But it’s also the first book in a brand new urban fantasy series, introducing us to a whole new world and a whole shed load of concepts to learn. This is a problem – because this combines with the mystery to leave a level of confusion that is migraine worthy. Is this spot of new interesting world building relevant or a red herring or part of the mystery? Can your brain handle learning about trolls, fae, their unique cultures and abilities while also juggling mysteries, double crossings and red herrings and other complex randomness? I admit, my brain hurt. There was just too much to absorb at once, I kind of wanted a book before this – something to introduce the world and even the characters with a more basic and understandable storyline just to let me digest this a little more.

Thematically I’m not even sure if it worked or not. We have a mix between the rather funny parody of fairy tale ideas (princesses, fairy dust being a drug) coupled with some outright weird amusing concepts (like the Hari Krishner trolls). But then we have the dark, noir elements with Blue’s sad and tortured dark past and this attempt of a gritty, grim and generally dark and dangerous city, setting and job and a general hero who is more than a little bit of an anti-hero with all the classic signs of the dark tortured grim hero with lots of chain smoking and booze and poverty and never actually eating real food but still managing to throw up a few times.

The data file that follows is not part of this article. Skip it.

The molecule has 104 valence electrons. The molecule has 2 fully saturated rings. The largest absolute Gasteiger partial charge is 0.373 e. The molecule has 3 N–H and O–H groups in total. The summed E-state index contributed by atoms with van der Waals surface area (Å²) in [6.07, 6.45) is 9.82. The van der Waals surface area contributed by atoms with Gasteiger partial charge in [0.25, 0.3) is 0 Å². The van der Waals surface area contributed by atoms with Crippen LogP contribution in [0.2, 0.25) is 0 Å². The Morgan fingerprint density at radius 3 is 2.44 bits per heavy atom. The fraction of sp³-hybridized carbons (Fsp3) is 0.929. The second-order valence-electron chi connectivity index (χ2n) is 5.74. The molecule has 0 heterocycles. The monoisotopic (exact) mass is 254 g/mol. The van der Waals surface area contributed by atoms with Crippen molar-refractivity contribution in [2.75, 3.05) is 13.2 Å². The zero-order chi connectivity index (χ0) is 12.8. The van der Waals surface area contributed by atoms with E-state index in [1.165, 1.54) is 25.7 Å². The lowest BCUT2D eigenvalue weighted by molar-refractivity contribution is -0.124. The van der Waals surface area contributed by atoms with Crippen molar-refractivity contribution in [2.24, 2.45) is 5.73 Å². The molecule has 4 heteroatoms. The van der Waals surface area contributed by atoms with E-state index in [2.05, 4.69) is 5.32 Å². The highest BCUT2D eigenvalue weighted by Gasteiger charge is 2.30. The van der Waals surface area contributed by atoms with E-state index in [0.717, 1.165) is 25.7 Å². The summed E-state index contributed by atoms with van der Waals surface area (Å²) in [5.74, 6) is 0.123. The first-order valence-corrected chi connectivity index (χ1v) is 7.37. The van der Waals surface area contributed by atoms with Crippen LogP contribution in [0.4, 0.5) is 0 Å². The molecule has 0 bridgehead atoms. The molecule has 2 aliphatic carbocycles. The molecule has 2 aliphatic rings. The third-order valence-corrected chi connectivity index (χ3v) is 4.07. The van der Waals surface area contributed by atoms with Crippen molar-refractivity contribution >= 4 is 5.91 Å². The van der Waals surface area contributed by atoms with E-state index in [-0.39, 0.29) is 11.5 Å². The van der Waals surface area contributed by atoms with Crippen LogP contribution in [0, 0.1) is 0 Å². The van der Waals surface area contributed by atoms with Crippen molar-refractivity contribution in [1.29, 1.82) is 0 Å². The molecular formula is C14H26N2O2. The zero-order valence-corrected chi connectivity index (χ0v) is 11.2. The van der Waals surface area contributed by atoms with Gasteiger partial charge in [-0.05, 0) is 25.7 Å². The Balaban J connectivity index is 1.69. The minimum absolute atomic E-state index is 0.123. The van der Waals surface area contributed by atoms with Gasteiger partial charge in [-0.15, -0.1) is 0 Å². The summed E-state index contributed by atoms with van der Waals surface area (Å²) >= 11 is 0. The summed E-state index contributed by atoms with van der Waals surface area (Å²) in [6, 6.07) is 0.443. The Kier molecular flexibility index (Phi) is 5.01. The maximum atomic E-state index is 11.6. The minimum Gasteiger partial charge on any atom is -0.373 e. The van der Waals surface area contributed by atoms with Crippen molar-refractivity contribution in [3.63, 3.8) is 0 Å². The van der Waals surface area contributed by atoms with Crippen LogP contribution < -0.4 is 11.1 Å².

Normally, whenever I see this kind of theme combination I cringe and say it doesn’t work, not even slightly does it work. But in this case it kind of did – I won’t say there weren’t crashes and grinding gears (especially with the aforementioned confusions as well, it was a lot to swallow), but these really disparate elements worked surprisingly well (that isn’t to say it worked WELL – but it worked considerably less badly than I expected). I actually hope the strangely crashing themes continue because they’re surprisingly successful and create an entirely unique feel for the book.

Minoritywise, there’s nothing here. I don’t remember any POC and there were no LGBT people. While Blue is poor and there are rich people there as well, there’s no real attempt to develop any class messages from them (just used to create more grittiness with Blue – who is constantly cast as poor but always seems to have money for bribes). There’s also an element of Izzy being half fairy that is suggested at the beginning is a cause of conflict, ostracism and not belonging but it is equally undeveloped. The only plus point is its handling of misogyny with Blue being rather a parody of the sexist, “protective” jerk with all the patronising and over-sexualising that goes along with that being mixed with him ALWAYS being wrong. Izzy regularly runs rings around him, shows time and again how very wrong he is and is generally a gazillion times more competent than him.

So I’m left asking myself whether I like this book or not. And I honestly don’t know. There are unique and fascinating elements in the book I really enjoy and want to see more of. It has a protagonist who has potentially interesting characteristics but is sadly far too annoying for those to dominate. It has a complex and convoluted plot – but often feels distracted, confused and generally lost. It leaves me with book that I both enjoyed at many times, but found frustrating and unfun in others. The positives were not completely lost in a sea of negatives but they were dimmed. I think I’m left not exactly ENJOYING this book, but enjoying elements of it and thinking there is definite potential here.